Born Christmas Day 1960, Zac Beaulieu is the fourth of five sons of Gervais and Laurianne Beaulieu. Zac feels somewhat disconnected to his brothers, all of whom are different from each other. They include the bookworm Christian who is the eldest, the dumb jock Antoine who is third, and the youngest Yvan. But Zac has the most contempt for his second eldest brother, the shiftless druggie Raymond. To his devout Catholic mother, Zac is her miracle son, both for being born the same day as Jesus Christ (a fact which Zac has always hated), and because a Tupperware-selling mystic once told her that he has the power to heal. Laurianne has always coddled Zac, the two who have a special if unspoken bond. But Zac wants more to please his father, who wants more than anything in his sons that they grow up to be man's men and not sissies. As Zac goes through his mid-teens to early twenties, Zac isn't sure if he can live up to the ideals of either his mother or especially his father. A young man with... Written by
At the beginning of the movie, and also during a flashback after his motorcycle accident, Zach as a baby is shown being resuscitated using a clear plastic face mask and bag. Those were not available in 1960. Face masks at that time were made out of black rubber. See more »
The end titles finish showing the first names of the five sons in capital letters in the order of birth: Christian . Raymond . Antoine . Zacharie . Yvan . Then all the letters dissolve, with the exception of each first letters, thus creating (and explaining) the title of the film: C.R.A.Z.Y. See more »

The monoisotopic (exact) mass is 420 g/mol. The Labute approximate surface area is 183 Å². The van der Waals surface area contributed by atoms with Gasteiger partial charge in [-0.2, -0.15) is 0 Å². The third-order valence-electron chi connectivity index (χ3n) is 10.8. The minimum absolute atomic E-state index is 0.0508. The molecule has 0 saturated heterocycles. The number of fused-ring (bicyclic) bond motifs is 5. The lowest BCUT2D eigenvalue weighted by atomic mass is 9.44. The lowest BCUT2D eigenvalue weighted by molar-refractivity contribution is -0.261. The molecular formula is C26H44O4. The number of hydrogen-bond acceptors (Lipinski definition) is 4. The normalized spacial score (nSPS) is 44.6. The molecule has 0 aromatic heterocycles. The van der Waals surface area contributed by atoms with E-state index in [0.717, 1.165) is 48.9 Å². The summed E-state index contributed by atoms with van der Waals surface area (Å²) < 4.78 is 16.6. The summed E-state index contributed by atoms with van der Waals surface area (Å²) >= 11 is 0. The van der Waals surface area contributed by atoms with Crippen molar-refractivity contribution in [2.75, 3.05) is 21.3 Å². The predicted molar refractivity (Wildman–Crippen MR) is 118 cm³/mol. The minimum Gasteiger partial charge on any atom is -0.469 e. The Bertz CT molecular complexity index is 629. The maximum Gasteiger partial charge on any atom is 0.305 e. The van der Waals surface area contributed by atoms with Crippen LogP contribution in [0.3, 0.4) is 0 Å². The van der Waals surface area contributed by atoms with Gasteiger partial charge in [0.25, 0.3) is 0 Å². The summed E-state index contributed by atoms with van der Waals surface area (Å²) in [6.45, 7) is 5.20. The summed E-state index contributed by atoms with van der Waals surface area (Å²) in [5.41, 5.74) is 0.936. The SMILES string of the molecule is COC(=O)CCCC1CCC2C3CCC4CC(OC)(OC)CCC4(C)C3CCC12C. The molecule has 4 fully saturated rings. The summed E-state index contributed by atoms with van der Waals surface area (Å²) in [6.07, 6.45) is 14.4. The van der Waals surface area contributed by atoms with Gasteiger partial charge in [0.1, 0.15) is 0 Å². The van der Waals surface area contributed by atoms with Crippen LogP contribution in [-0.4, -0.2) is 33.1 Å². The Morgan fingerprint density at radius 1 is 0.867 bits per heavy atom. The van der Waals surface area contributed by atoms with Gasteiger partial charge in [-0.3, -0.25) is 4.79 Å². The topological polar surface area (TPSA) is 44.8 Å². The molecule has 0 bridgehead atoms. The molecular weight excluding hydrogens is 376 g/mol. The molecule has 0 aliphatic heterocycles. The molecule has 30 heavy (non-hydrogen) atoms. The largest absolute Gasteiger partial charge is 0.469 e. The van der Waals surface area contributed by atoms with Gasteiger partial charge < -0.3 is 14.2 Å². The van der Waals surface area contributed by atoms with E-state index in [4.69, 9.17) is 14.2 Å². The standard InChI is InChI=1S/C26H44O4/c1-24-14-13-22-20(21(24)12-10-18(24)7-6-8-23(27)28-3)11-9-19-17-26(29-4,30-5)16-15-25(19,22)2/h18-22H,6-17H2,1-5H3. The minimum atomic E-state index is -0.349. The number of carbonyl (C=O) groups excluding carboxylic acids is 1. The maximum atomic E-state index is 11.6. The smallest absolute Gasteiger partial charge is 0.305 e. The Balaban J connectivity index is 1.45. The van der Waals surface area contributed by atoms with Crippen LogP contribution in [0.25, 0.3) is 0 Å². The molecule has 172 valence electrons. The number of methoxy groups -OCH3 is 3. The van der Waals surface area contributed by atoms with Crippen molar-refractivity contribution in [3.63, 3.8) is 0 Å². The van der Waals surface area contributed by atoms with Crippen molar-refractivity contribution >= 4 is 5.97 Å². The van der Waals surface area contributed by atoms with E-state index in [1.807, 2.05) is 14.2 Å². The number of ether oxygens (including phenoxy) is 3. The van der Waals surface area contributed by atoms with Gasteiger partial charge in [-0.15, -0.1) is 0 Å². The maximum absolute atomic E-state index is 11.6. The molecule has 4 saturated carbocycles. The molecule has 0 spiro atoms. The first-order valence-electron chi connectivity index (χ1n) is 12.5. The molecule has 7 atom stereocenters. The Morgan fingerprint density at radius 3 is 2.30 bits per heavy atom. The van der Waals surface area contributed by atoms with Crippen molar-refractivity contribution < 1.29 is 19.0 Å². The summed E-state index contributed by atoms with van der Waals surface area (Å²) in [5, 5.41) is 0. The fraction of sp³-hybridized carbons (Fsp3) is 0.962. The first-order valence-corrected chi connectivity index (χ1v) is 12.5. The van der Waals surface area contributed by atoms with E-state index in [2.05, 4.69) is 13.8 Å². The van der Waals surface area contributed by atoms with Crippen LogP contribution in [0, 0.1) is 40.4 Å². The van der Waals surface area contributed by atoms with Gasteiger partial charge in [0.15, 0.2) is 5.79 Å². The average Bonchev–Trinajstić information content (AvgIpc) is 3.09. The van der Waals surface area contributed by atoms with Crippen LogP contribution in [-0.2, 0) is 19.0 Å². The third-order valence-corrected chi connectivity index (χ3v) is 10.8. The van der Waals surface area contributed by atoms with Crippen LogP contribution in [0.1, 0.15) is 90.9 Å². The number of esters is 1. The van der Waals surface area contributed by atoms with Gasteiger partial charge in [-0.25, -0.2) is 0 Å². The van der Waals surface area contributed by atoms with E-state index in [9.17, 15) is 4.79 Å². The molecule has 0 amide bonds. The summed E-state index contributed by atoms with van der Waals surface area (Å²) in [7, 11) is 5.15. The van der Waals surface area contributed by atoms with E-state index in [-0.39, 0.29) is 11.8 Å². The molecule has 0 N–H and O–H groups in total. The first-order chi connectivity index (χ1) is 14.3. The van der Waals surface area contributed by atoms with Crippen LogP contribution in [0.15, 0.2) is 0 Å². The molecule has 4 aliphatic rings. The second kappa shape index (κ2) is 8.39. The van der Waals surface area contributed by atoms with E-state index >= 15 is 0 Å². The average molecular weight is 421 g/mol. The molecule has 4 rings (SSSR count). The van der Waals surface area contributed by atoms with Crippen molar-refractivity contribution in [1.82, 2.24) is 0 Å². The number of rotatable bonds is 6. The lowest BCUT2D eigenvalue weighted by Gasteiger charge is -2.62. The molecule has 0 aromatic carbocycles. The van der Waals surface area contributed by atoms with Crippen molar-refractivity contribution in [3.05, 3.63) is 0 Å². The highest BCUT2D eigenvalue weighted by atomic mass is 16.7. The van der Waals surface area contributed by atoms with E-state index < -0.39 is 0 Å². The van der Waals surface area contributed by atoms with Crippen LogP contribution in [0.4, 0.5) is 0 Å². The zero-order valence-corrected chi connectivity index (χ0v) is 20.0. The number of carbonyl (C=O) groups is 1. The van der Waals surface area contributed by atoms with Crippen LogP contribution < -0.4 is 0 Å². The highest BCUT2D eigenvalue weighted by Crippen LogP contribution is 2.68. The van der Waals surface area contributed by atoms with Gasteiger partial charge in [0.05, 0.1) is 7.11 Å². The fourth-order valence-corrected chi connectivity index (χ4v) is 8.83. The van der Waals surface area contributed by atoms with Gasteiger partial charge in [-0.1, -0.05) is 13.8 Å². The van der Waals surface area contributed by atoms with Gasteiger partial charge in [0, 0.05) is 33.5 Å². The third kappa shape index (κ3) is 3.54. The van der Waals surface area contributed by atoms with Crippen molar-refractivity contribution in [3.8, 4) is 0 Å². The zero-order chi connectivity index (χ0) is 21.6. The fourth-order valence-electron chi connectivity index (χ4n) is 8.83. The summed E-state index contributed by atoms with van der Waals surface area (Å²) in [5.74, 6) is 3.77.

Tell you what, if C.R.A.Z.Y. doesn't win the all the Geminis (the Oscars in Canada) it deserves, and doesn't get at least a nomination for the Academy Award for best foreign language film, there's something seriously wrong. This emotional roller-coaster, which I had the opportunity to see this year at the Vancouver International Film Festival is WONDERFUL! The director has blended together a gay coming-of-age story that is not exclusive to gay audiences, anyone can see this and relate to the family functions and dysfunctions on view here. The acting, everyone from Emile Vallee who plays the young Zach (actually the director's son) to a awesome performance by Michel Cote as the father of the family, is also wonderful. This movie had me in tears.. TEARS! at the end of it. How often can I say that happens? Hardly ever! Finally, like Dear Wendy, the other movie I liked during this festival (though no one else I talk to seems to like it hmmm..) the meaning of the title is JUST too precious to spoil for you. You'll probably figure it out by the movie's end. I'm asking, no, BEGGING, everyone to see this.
84 of 102 people found this review helpful.
Was this review helpful to you?